Tools for Children and Youth
WHAT YOU CAN DO: When issues such as the problem of the use of child soldiers, landmines, or education of the girl child arise:
In the Case of the Child Soldier:
* Write to the President of Rwanda to urge his government to stop all recruitment, training and use of child soldiers in the DRC;
* Write to your own Foreign Minister or Secretary of State to urge your government to denounce the use of child soldiers in the Democratic Republic of Congo, and support the demobilization and rehabilitation of children who have participated in the conflict.
Major Général Paul Kagame
I am deeply concerned about recent reports of widespread recruitment of children by the Congolese Rally for Democracy Goma (RCD-Goma) and Rwandan Patriotic Army (RPA) soldiers in Eastern Congo, and the role of the RPA in training these children for combat in military training camps.
Credible reports gathered by the United Nations and independent organizations such as Human Rights Watch indicate that thousands of children, some as young as ten, have been recruited by RCD-Goma and RPA soldiers. These reports indicate that recruitment of children is generally carried out by force, frequently without the knowledge of the childrens parents. Children recruited by RCD-Goma and the RPA have frequently been ill treated, deprived of adequate food and health care, and been sent into battle with little training.
In early April 2001, RCD-Goma authorities pledged to end the recruitment of childsoldiers and demobilize those in their ranks. But just a few days later at a ceremony marking the end of a military training program at Mushaki, nearly 1800 of the 3000 graduates were reportedly children aged twelve to seventeen.
I urge your government to take the following immediate steps to protect the rights of children affected by the conflict:
I look forward to your response, and thank you for your consideration.
SAMPLE LETTER to Foreign Ministers:
Dear Minister __________:
Im writing to express my grave concern regarding the role of the Rwandan government in facilitating the widespread recruitment of children for use as soldiers in the Eastern Democratic Republic of Congo(DRC). The UN Organization Mission in the DRC (MONUC) has estimated that 15-30% of all newly recruited combatants in the DRC are children under eighteen, and a substantial number are under the age of twelve.
In areas of the eastern DRC controlled by the Congolese Rally for Democracy Goma (RCD-Goma), a rebel group supported by Rwanda, credible reports gathered by the United Nations and independent organizations such as Human Rights Watch indicate that thousands of children, some as young as ten, have been recruited by RCD-Goma and Rwandan Patriotic Army (RPA) soldiers. These reports indicate that children have been forcibly recruited at schools, on the roads, at markets and in homes, frequently without the knowledge of the childrens parents. In one instance, 500 children on their way to church were recruited on a single Sunday.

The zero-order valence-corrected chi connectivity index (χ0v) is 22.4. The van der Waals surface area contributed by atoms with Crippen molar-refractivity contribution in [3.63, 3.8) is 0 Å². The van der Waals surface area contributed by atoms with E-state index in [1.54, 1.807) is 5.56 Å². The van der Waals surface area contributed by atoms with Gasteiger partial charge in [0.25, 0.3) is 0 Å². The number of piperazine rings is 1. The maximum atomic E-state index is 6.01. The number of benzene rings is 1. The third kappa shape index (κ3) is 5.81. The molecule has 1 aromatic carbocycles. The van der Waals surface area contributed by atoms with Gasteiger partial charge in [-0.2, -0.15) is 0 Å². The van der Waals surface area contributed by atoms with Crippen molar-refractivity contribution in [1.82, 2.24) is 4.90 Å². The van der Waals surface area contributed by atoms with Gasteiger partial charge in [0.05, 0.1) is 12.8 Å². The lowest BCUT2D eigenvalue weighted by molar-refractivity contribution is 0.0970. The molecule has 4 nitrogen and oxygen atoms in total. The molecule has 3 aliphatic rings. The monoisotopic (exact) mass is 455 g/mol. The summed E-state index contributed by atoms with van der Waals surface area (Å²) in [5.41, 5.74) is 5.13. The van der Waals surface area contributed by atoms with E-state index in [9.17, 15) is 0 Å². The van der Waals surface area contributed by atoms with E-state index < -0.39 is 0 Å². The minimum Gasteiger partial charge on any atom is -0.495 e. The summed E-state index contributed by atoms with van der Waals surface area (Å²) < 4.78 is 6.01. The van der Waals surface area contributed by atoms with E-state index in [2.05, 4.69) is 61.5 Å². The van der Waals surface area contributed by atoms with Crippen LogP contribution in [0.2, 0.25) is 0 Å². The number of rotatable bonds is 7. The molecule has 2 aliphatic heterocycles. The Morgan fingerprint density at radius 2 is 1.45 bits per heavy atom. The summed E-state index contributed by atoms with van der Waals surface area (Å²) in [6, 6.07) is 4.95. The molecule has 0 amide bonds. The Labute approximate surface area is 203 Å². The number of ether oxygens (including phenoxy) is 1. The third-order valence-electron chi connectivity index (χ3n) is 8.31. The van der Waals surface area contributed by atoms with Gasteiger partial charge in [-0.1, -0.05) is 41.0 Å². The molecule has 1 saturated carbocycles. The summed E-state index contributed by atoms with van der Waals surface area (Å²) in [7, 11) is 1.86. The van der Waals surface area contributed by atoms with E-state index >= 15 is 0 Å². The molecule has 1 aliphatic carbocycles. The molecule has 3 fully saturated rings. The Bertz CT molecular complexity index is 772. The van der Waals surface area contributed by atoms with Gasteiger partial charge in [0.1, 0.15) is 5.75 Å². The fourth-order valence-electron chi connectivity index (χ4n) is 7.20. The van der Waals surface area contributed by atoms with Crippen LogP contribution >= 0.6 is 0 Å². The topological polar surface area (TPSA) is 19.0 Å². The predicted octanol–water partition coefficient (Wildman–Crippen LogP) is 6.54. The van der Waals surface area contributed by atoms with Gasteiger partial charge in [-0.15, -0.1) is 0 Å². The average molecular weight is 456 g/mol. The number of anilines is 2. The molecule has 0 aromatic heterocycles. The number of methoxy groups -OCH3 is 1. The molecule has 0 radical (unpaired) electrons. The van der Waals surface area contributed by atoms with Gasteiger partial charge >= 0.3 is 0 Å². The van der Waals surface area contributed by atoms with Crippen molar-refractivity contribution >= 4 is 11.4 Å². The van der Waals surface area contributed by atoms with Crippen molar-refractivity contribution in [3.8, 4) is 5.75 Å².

In military training camps, RPA soldiers have often overseen the training of child recruits. In some camps, more than 60% of new recruits are believed to be under the age of eighteen. Human Rights Watch reports that many of these children have been sent unarmed into battle, where hundreds have been killed.
In early April 2001, RCD-Goma authorities pledged to end the recruitment
of child soldiers and demobilize those in their ranks. But just a few days later at a
ceremony marking the end of a military training program at Mushaki, nearly 1800 of the
3000 graduates were reportedly children aged twelve to seventeen.
Thank you for your kind attention to these concerns. I look forward to
constructive steps by your government to help ensure the protection of
children in the Eastern DRC.
David Kenneth Waldman
To Love Children
Sample Letter To Your Senators and Representative
The Honorable _____________
Dear (Representative or Senator) _____________:
I am writing to let you know that I am pleased that the Foreign Operations Appropriations in the final budget bill directed the Administration to provide $110 million to UNICEF for Fiscal Year 2000.
This funding is essential for UNICEF to continue its work to implement the global goals of the 1990 World Summit for Children and to sustain its child survival activities that help to save the lives of seven million children every year. The U.S. Governments contribution also helps UNICEF to fight child malnutrition, to enable more children to have access to basic education, to make clean drinking water and sanitation available to more children, and to provide assistance to children at risk of exploitation, abandonment, and abuse. With the help of this funding, UNICEF can help more children to survive the threats they face to surviving early childhood, to be ready and able to attend school, and to be prepared for the challenges of early adolescence in the developing world.
The assistance we provide for child survival and UNICEF in the Foreign Operations Appropriations makes a measurable difference in saving and improving childrens lives around the world. Thank you for your efforts to support this funding this year.
Sample Letter in Support of the Convention on the
Rights of the Child
The Honorable ____________
Dear Senator _____________:
I am writing to you regarding a matter of great importance. Although the issue has not yet come before the United States Senate, I encourage you to support U.S. ratification of the United Nations Convention on the Rights of the Child.
The Convention on the Rights of the Child is an internationally recognized agreement which establishes a comprehensive set of goals for individual nations to achieve on behalf of children. The Convention is the most widely adopted human rights treaty in history with 191 States Parties. Unfortunately, only the United States and Somalia have not ratified this celebrated agreement.